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    The DOJ announces huge False Claims Act settlement with Adventist Health System

    The United States Department of Justice (DOJ), in what is becoming a somewhat regular occurrence, announced another potentially record-breaking False Claims Act settlement. In this case, Adventist Health System agreed to pay more than $115 million to settle allegations that it violated the False Claims Act as a result of improper compensation arrangements it allegedly maintained with some of its employed physicians. Examples of alleged excessive compensation listed in the complaint included paying the leases of a surgeon's BMW and Mustang, a $366,000 base salary for a family practitioner , which was double what similar doctors in the area were being paid, and total annual compensation of $710,000 for a dermatologist who worked just three days per week.

    Adventist Health System operates approximately 44 hospitals in 10 states. The settlement relates to allegations concerning hospitals operated by Adventist in Florida, North Carolina, Tennessee and Texas. The settlement is notable for a number of reasons. First, the allegations were initiated by whistleblowers pursuant to the qui tam provisions of the False Claims Act. The qui tam provisions permit individuals to file complaints on behalf of the United States and, if the claim is successful, to share in the recovery. According to news reports about this settlement, the individuals who filed the whistleblower complaints held positions of chief operating officer of physician enterprises, risk manager, executive director of physician services and compliance officer of physician offices. This case serves as a reminder that all providers should be aware that any employee, no matter the individual’s position within an organization, may become a whistleblower. Moreover, employees who regularly come into contact with sensitive information as part of their job duties could be considered as the employees who pose the highest risk of becoming a whistleblower. All providers should endeavor to be aware of any issues that could raise potential False Claims Act concerns and address those issues immediately to prevent possible whistleblower claims.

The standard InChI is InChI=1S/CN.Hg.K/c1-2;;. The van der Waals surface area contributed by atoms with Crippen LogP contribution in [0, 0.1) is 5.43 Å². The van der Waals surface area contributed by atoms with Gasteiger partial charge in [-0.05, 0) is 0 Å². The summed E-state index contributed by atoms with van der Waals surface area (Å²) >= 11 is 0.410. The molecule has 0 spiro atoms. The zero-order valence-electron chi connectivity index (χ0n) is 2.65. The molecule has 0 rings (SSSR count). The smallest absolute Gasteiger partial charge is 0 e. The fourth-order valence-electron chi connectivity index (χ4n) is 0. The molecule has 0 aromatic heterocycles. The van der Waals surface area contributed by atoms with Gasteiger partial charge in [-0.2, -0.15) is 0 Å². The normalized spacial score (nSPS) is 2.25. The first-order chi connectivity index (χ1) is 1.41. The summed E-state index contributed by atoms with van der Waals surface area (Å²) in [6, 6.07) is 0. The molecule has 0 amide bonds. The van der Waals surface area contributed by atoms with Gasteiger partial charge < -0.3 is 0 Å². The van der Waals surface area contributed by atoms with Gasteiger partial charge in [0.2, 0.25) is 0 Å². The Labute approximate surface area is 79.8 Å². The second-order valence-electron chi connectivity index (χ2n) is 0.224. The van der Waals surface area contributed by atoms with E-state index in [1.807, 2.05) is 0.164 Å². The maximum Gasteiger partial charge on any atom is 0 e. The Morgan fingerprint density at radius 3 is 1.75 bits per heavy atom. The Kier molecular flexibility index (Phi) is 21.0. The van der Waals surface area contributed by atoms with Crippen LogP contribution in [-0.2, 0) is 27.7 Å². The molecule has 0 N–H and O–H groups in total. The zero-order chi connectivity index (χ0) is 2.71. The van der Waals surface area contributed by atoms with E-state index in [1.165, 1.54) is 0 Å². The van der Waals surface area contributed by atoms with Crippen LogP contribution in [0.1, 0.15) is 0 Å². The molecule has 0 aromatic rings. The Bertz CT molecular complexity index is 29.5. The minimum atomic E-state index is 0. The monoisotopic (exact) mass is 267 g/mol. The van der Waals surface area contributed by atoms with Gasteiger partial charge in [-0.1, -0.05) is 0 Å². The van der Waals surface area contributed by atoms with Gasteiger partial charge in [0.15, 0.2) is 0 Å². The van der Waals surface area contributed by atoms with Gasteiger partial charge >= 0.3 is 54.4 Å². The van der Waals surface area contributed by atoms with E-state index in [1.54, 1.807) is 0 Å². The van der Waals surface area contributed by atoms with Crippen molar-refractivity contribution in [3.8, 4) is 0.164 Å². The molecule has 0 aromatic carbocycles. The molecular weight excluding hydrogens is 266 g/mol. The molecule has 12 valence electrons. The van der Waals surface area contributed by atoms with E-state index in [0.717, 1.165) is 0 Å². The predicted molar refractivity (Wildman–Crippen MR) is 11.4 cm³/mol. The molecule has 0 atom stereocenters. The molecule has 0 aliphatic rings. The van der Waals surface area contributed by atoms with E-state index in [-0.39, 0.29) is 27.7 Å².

Second, the issues in this case arose as a result of compensation arrangements that Adventist facilities had in place with employed physicians. According to the DOJ press release, “Adventist-owned hospitals…allegedly paid doctors’ bonuses based on the number of tests and procedures they ordered[.]” The government finds these arrangements to be particularly concerning, not only because they potentially violate the law, but also because they “can undermine patients’ medical care” and increase costs for patients and the government. This case illustrates the attention that all financial arrangements with referring physicians should receive, including employment relationships with referring physicians. Under the Stark Law, all compensation arrangements with referring physicians must strictly comply with defined “exceptions.” The employment exception requires, among other things, that compensation not exceed fair market value. Thus, a regular analysis of all employed physicians’ compensation arrangements should be conducted to ensure that physician compensation does not exceed fair market value. 

    Finally, as noted by the DOJ’s press release, this settlement demonstrates the government’s ongoing efforts to combat what it believes to be health care fraud. Since January 2009, the DOJ has recovered more than $16 billion in cases involving federal health care programs. The government’s efforts to continue to pursue these claims do not appear to be slowing down and are anticipated to continue into the future. Accordingly, providers should be diligent in their compliance efforts to identify and resolve any identified issues as quickly as possible.                

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